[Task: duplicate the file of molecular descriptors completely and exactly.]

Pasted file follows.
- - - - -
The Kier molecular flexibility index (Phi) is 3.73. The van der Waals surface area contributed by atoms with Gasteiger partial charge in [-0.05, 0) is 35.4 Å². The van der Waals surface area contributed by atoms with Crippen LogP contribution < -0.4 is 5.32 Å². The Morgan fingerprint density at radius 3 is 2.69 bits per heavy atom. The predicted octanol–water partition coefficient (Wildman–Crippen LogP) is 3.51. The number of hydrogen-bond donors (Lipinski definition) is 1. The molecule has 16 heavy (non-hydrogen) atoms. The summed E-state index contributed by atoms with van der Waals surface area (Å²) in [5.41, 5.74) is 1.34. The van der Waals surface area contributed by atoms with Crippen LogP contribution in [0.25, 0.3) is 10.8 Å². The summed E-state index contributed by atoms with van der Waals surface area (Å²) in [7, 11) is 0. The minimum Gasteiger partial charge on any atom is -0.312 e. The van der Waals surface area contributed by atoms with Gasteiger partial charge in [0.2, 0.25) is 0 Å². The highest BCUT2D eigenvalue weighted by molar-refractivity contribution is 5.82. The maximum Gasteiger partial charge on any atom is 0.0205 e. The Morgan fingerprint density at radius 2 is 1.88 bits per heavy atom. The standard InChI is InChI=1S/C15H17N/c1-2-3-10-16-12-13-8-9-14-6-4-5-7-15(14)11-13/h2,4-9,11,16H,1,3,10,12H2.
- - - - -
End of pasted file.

The Kier molecular flexibility index (Phi) is 3.73. The van der Waals surface area contributed by atoms with Gasteiger partial charge in [-0.05, 0) is 35.4 Å². The van der Waals surface area contributed by atoms with Crippen LogP contribution < -0.4 is 5.32 Å². The Morgan fingerprint density at radius 3 is 2.69 bits per heavy atom. The predicted octanol–water partition coefficient (Wildman–Crippen LogP) is 3.51. The number of hydrogen-bond donors (Lipinski definition) is 1. The molecule has 16 heavy (non-hydrogen) atoms. The summed E-state index contributed by atoms with van der Waals surface area (Å²) in [5.41, 5.74) is 1.34. The van der Waals surface area contributed by atoms with Crippen LogP contribution in [0.25, 0.3) is 10.8 Å². The summed E-state index contributed by atoms with van der Waals surface area (Å²) in [7, 11) is 0. The minimum Gasteiger partial charge on any atom is -0.312 e. The van der Waals surface area contributed by atoms with Gasteiger partial charge in [0.2, 0.25) is 0 Å². The highest BCUT2D eigenvalue weighted by molar-refractivity contribution is 5.82. The maximum Gasteiger partial charge on any atom is 0.0205 e. The Morgan fingerprint density at radius 2 is 1.88 bits per heavy atom. The standard InChI is InChI=1S/C15H17N/c1-2-3-10-16-12-13-8-9-14-6-4-5-7-15(14)11-13/h2,4-9,11,16H,1,3,10,12H2.